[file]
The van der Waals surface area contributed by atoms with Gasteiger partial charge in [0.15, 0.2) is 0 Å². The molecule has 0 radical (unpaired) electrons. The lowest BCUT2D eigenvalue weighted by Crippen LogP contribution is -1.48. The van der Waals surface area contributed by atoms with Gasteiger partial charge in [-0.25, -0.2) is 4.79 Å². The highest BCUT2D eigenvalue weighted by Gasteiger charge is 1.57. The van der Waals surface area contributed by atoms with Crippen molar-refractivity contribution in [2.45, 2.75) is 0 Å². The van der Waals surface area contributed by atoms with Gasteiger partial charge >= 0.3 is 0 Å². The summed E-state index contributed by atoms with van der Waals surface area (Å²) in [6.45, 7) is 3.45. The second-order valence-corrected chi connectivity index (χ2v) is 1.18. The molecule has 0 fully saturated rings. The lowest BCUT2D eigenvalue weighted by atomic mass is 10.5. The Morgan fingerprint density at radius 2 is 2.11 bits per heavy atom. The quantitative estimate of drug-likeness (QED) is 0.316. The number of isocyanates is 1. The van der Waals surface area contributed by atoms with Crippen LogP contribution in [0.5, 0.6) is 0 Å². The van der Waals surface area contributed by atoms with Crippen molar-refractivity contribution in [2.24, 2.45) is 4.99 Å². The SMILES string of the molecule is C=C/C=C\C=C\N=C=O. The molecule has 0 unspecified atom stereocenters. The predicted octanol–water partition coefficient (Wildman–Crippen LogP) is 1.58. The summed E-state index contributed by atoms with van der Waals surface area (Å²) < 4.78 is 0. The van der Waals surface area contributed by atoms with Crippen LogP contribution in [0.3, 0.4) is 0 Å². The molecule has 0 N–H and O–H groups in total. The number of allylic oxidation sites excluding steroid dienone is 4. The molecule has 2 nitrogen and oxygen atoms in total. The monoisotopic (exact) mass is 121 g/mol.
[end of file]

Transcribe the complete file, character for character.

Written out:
The van der Waals surface area contributed by atoms with Gasteiger partial charge in [0.15, 0.2) is 0 Å². The molecule has 0 radical (unpaired) electrons. The lowest BCUT2D eigenvalue weighted by Crippen LogP contribution is -1.48. The van der Waals surface area contributed by atoms with Gasteiger partial charge in [-0.25, -0.2) is 4.79 Å². The highest BCUT2D eigenvalue weighted by Gasteiger charge is 1.57. The van der Waals surface area contributed by atoms with Crippen molar-refractivity contribution in [2.45, 2.75) is 0 Å². The van der Waals surface area contributed by atoms with Gasteiger partial charge >= 0.3 is 0 Å². The summed E-state index contributed by atoms with van der Waals surface area (Å²) in [6.45, 7) is 3.45. The second-order valence-corrected chi connectivity index (χ2v) is 1.18. The molecule has 0 fully saturated rings. The lowest BCUT2D eigenvalue weighted by atomic mass is 10.5. The Morgan fingerprint density at radius 2 is 2.11 bits per heavy atom. The quantitative estimate of drug-likeness (QED) is 0.316. The number of isocyanates is 1. The van der Waals surface area contributed by atoms with Crippen LogP contribution in [0.5, 0.6) is 0 Å². The van der Waals surface area contributed by atoms with Crippen molar-refractivity contribution in [2.24, 2.45) is 4.99 Å². The SMILES string of the molecule is C=C/C=C\C=C\N=C=O. The molecule has 0 unspecified atom stereocenters. The predicted octanol–water partition coefficient (Wildman–Crippen LogP) is 1.58. The summed E-state index contributed by atoms with van der Waals surface area (Å²) < 4.78 is 0. The van der Waals surface area contributed by atoms with Crippen LogP contribution in [0.3, 0.4) is 0 Å². The molecule has 0 N–H and O–H groups in total. The number of allylic oxidation sites excluding steroid dienone is 4. The molecule has 2 nitrogen and oxygen atoms in total. The monoisotopic (exact) mass is 121 g/mol.